Here are some notes on ideas that I had in May 2013 on colony distribution patterns and nestmate discrimination in the Comanche harvester ant (Pogonomyrmex comanche). I have been working on this for a while but am trying to formulate good hypothesis and tests of these hypotheses.
Here are the thoughts:
Nestmate Discrimination Test/Neighborhood Definition?
General Methods: a focal colony interacting with several other colonies which may make up a kind of neighborhood
Colony a (focal colony)
1) control with self (3 – 5 trials each)
field, at nest
2) with other colonies (3 -5 trials each), nearest 5 or 10 colonies
field, at nest
observation in the field and from video
video record and view, check for bias in original observation
identification # for colonies and colony interactions (trials)
identification #/code for each video
list to connect the colony interaction identification # with the video code for the interaction
distance between colonies, GIS locations
colony activity level
1 – few ants on the nest yard: 1 – 5
2 – moderate: 5 – 20
3 – active: 20+
rate? – movement level: slow, moderate, fast?
area containing colonies
density of colonies
# of colonies
possible behavioral sequence
avoid or encounter
encounter – physical contact leads to detection which may end the encounter
or detection may lead to display of aggression
grab antennae, leg; mandible flare; gaster movement
which may lead to an attack/fight
Maybe use SWNP site as a comparison?
Create a model of behavioral decisions – possible inputs (sensory/information)
Effect of NMD on colony spatial pattern?
How might NMD affect colony distribution? Are new/younger colonies more aggressive?
What is the colony distribution pattern?
Can the ants tell near neighbors from far neighbors – do they behave differently, more aggression?
How are ant colonies and populations organized?
How do they respond to one another: individual ants; colonies?
trying to track new colonies and their survival
Where are the colonies established with respect to other colonies?
Is there an “attraction” to areas with established colonies? (conspecific attraction)
or an avoidance – in other parts of the prairie without conspecifics?
Do these concerns operate at different spatial and decision making levels – queen choice?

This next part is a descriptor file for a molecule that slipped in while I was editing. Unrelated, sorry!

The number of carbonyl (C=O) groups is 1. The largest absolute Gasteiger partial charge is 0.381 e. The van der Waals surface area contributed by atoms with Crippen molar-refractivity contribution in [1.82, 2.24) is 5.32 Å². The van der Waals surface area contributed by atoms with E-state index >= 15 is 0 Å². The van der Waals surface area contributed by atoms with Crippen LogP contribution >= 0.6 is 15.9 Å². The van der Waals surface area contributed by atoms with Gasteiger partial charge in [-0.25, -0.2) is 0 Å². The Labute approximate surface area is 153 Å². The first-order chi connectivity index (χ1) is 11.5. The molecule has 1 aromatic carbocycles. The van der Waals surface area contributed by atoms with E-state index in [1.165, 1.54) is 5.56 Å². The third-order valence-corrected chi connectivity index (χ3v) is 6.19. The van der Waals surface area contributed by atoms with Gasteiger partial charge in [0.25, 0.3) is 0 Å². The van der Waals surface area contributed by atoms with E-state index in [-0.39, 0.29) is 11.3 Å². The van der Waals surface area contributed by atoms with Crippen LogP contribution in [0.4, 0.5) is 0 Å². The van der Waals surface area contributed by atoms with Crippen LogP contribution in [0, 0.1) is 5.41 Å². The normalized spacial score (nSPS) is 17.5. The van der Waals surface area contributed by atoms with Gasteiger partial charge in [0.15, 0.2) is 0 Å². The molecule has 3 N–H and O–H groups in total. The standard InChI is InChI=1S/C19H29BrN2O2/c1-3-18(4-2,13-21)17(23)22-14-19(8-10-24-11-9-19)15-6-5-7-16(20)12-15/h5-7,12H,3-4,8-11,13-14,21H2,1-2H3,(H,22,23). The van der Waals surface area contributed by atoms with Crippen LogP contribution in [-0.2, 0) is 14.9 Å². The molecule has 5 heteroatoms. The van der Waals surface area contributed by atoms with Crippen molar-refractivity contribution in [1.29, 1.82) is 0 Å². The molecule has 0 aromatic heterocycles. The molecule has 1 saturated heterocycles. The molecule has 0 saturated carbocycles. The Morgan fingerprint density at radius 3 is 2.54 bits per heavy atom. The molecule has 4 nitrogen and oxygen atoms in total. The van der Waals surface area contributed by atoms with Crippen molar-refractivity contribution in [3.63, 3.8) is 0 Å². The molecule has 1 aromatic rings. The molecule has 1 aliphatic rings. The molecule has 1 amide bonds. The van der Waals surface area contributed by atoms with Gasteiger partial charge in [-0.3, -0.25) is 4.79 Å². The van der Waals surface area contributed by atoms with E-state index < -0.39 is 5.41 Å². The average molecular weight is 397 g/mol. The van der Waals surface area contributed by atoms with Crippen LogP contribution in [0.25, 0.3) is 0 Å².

perhaps depends on spatial scale?
1) conspecific attraction to general area (good habitat) – so tend to construct nest near other colonies, tend to stay close
2) very locally, away from other nests – space requirements, as colony grows, competition for forage?
If so, queens must discern something in flight or upon landing or both – Is there a way to figure this out? Besides tracking queens which only gives general information? > literature: how to discern queen habitat preference?
1) one orientation/preference in flight
2) another one on landing in contact with substrate?
behavioral response switch?
Big Picture: May help us understand how fragmentation affects the persistence of ant populations
So, fragmentation and habitat conversion to human use is known to be problem for many organisms – birds, mammals, plants > relationship to spatial scale?
it may be a problem for insects and ants – or do these smaller organisms operate on such a different spatial scale, that human use has a very different effect?
Why/how does it matter? because ants are nearly ubiquitous in terrestrial habitats and play many significant roles in ecosystems
including as predators and prey and in soil health – processing nutrients, “planting” seeds, turning over soil, facilitating gas and water penetration – better than earthworms since ants are not restricted by soil moisture as earthworms are
Nestmate Discrimination may provide information on how colonies interact
relates to how large are ant populations (how many colonies)
how much space might a population need or use (minimum population size for adequate reproduction)